Every front door should have a door mat.
A welcome mat is a sign. You’re leaving the outside world, about to enter the inside. Things will be more calm, more peaceful, more clean. You use the welcome mat to wipe the dirt off your shoes, wipe the grime from your rubber soles, wipe the frustration away. You are home now. You have reached your safe haven.
I’m guessing that the welcome mat was a practical solution to a common inconvenience - “How do you stop mud and dirt from coming into your house?” You wipe the bottom of your shoes off. However, if you have gone out shopping for welcome mats, you know they go beyond your basic, bargain-priced welcome mat to luxurious welcome mats that cost more than I spend at the market each week.
So what does it say about a dwelling if there is no welcome mat? Do the occupants not care about tracking dirt through the house? Do the residents immediately take off their shoes and find such a mat useless and thus a waste of money? Do these residents just not care about details, about the message that a welcome mat sends to those visiting one’s house?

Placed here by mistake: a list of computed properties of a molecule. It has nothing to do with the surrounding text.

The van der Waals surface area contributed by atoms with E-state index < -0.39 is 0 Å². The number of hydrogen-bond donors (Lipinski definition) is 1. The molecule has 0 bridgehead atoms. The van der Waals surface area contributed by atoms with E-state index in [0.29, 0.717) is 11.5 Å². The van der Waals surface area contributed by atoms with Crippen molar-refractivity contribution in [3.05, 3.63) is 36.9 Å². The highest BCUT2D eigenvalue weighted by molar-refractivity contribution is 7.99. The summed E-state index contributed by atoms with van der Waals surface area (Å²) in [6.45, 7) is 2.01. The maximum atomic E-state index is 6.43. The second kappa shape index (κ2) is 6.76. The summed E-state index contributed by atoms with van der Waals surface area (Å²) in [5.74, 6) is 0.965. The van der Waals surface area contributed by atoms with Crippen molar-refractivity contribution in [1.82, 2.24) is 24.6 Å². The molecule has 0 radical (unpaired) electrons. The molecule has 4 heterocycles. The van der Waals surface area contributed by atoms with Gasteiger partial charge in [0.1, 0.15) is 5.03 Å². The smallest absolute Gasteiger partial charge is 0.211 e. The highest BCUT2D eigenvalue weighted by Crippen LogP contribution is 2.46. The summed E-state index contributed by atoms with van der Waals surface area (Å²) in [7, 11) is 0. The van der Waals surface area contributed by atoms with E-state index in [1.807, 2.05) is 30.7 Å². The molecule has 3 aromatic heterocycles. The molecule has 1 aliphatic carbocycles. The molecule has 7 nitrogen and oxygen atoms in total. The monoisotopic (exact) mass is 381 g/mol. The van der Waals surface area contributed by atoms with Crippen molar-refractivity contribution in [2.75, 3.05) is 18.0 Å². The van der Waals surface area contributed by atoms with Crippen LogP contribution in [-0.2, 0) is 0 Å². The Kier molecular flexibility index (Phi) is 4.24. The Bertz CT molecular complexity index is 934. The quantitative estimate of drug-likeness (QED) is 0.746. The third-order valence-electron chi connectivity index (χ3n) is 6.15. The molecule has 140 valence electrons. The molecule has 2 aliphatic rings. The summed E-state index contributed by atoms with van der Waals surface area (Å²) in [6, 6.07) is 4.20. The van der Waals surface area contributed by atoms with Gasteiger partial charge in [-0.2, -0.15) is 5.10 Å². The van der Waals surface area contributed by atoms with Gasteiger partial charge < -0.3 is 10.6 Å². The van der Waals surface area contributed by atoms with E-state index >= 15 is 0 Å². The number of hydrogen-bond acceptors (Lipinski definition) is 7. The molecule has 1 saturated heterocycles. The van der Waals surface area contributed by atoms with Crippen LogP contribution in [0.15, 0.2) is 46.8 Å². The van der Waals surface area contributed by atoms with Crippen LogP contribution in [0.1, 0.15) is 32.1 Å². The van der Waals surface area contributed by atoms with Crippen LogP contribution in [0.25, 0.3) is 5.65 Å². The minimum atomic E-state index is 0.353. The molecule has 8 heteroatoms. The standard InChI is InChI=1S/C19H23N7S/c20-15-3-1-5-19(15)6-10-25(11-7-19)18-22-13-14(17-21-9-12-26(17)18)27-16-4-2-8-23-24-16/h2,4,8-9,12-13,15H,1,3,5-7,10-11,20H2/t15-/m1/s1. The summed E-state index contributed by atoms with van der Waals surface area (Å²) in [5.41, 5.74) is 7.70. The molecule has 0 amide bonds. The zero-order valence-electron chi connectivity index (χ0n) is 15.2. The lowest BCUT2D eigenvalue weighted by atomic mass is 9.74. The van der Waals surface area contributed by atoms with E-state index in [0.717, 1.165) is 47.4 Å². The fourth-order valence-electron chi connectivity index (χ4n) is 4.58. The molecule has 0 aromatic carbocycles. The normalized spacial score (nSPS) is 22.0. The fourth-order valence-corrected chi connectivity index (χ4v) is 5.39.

Then there is the flip side. People who use welcome mats much the way they utilize the frame around their car’s license plate - to get a message across. There are people who change their doormats to match the seasons and match the holidays. There are people who use their doormats to advertise their family’s name and number of children.
For whatever the reason, these houses utilize a welcome mat with a message. While on my neighborhood walks, I have found several welcome mats that caught my attention. Here’s my list of recently-spotted, noteworthy welcome mats:
- Welcome to the jungle.
- Wipe your paws.
- Buzz off.
- Keep it green.
- Got dirt?
- Nice underwear
The welcome mat - practical, clean, and funny. You can’t say that about too many things.